Comparison of serum antibody responses to Giardia lamblia of symptomatic and asymptomatic patients

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  • The circulating anti-parasite antibody response against Giardia lamblia in symptomatic and asymptomatic Egyptian children with confirmed giardiasis was examined. Symptomatic patients were identified using the following criteria: presence of only G. lamblia cysts in the feces, and one or more of the following symptoms, diarrhea, abdominal pain, loss of weight, vomiting and/or nausea, and abdominal distention. The anti-parasite humoral response was measured using indirect immunofluorescence (IFA), ELISA, and immunoblotting. There was a significant difference in the anti-parasite antibody response measured by IFA of asymptomatic and symptomatic patients, in which more than 34% of the asymptomatic patients had a titer equal to or less than 1:500, and more that 29% of the symptomatic patients had a titer of 1:8,000 or higher. The circulating anti-parasite total IgM and IgA but not IgG, measured by ELISA, was significantly higher in symptomatic than in asymptomatic patients, and were related to higher cyst output observed in symptomatic individuals. Although total anti-parasite IgG response was similar in symptomatic and asymptomatic patients, the analysis of the IgG isotype responses revealed that both IgG1 and IgG3 were significantly higher in symptomatic patients. The antigen recognition by anti-parasite IgM, IgA, IgG1, and IgG3 of symptomatic and asymptomatic individuals, determined by immunoblotting, was heterogeneous and revealed only minor differences in the response of the two groups.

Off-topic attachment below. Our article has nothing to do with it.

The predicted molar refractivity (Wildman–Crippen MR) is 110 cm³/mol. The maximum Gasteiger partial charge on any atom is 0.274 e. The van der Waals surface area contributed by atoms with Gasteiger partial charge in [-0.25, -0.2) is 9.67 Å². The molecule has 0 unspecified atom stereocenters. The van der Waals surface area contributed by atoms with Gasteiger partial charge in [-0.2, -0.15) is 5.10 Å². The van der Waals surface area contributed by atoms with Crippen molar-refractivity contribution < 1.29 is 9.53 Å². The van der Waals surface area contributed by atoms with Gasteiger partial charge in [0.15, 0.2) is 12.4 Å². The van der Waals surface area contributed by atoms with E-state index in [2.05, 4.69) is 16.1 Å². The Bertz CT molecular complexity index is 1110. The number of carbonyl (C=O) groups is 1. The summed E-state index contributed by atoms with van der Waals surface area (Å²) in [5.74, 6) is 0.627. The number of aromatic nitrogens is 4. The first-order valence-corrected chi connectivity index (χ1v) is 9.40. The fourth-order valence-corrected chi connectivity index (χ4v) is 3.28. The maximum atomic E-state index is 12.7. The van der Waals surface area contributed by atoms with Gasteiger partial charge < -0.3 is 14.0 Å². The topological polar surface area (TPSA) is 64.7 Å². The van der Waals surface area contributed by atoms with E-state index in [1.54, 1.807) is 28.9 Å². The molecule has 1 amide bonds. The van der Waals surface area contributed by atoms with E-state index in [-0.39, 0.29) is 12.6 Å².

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    Article (Published)
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    Copyright 1998 by The American Society of Tropical Medicine and Hygiene
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    • Soliman, M. M., Taghi-Kilani, R., Abou-Shady, A. F., El-Mageid, S. A., Handousa, A. A., Hegazi, M. M., & Belosevic, M. (1998). Comparison of serum antibody responses to Giardia lamblia of symptomatic and asymptomatic patients. The American Journal of Tropical Medicine and Hygiene, 58(2), 232-239.